People often ask why do people join the military? I can not answer that question for everyone however for many in my generation the story goes something like this. We were 17,18, or 19 years old when we enlisted. Graduating from high school was important, but the future we had dreamed of was finally here. That was the day we got to run off the bus and be welcomed by: “Move your—” …I’ll say, “feet,” but we know what was really said. We watched as the bus emptied and the yelling got louder. Some of us laughed on the inside. We did not dare to laugh out loud. Then, of course somebody did, and we heard the voices get louder and say, “All of you get down in the pushup position!” We did push-ups in cadence, saying “one sir, two sir, three sir,” and so on until our elbows got weak and us new recruits started to fall. Then all at once we heard, “Stand at attention!” This was what we had all waited for. Some of us had hair down to our shoulders, others were almost bald. We gathered our yellow folders and went to the reception building with the constant yelling we had longed to hear: “Move, move! “
You see, some of us knew at a very young age what we wanted to do, no matter how good we were at football or basketball, or if we were smart enough to go to Harvard. This was what we wanted: to be in the U.S. military, the strongest military in the world; it always has been and always will be. We had the heart and desire to stand tall and risk our lives for but one thing: the very freedom that had cost the lives of so many in battle. But they were willing to make the ultimate sacrifice. They gave their lives for freedom, not only for their family and friends but for our country, to make sure the red white and blue flew. We won’t forget or disgrace the men and women who died to keep us free!
This Is Where We Stand
American troops of the past stood in the fields of Germany, the cites of Japan, the freezing cold of Korea, the jungles of Vietnam, the sands of Iraq, and the mountains of Afghanistan. They fought day and night in some of the most extreme conditions. So why do people join the military? Its because of freedom; they were prepared to die for it. Today, they’re called Veterans of Foreign Wars of the U.S., yet all they desired to be called was soldier, marine, airman, sailor, and yes, coastie. They laced up their boots, filled their canteens with water, grabbed a MRE and said, “Let’s do it today.”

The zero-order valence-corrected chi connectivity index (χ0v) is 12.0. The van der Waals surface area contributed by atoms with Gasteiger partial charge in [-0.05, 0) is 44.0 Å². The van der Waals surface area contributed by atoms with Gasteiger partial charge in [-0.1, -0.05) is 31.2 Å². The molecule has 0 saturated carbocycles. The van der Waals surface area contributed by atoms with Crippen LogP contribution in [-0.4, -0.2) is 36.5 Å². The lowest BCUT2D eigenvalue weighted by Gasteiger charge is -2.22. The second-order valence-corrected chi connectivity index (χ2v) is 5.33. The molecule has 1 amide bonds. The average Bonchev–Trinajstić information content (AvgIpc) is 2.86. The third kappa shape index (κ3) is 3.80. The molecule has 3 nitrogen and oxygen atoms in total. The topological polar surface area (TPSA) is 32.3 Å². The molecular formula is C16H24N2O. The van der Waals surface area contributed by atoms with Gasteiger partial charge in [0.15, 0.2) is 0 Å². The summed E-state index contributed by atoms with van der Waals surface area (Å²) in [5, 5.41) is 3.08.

Today they call us American servicemen and women. Tomorrow they will call us heroes.
Where Do They Come From?
There is no specific place in the United States where a military member comes from. A military recruiter doesn’t look at a map and say, “This is where we get our soldiers, marines, airmen, or sailors.” Recruits come from all walks of life, from the cities of New York and Los Angeles, to the farms of Ohio, to the suburbs of Chicago. But they all have one thing in common: the desire to be an American military service member, no matter what pain or sorrow they had to go through It is kind of astonishing that a lot of our military members come from such small towns. Their grandparents fought, their dads, uncles, brothers, sisters, moms fought, and so, they would too. They fought for freedom, not to be called heroes but to be called veterans.
How They Want to Be Remembered?
I have spent 14 glorious years in the military. I have been shot in Iraq, blown up in Afghanistan by a roadside bomb, and have suffered severe leg damage from a pressure plate IED in Mosul. I have spent the last 16 months at Walter Reed Medical Center where I have had numerous surgeries to save my leg. I have met the wounded and injured. I have met the families who have lost a son, a daughter, a dad, a mom. The unique thing is that not one of them said I am a hero. I haven’t met one family member that has said they want the loved one they lost to be remembered as a hero. What they do say is, “They are my hero because they risked their lives so we can stand here today just to thank them for the sacrifice they made.”
I myself don’t wish to be called a hero. I just want to be called a soldier who fought for freedom. I don’t think many service members would see it differently. We all want the same thing, and that’s to hear the National Anthem, salute our flag, and to remember the ones who gave their lives for the freedom we all enjoy each and every day. We are all proud to be Americans where at least we know we are free! We won’t ever forget the men and women who gave that right to us. Our life for freedom!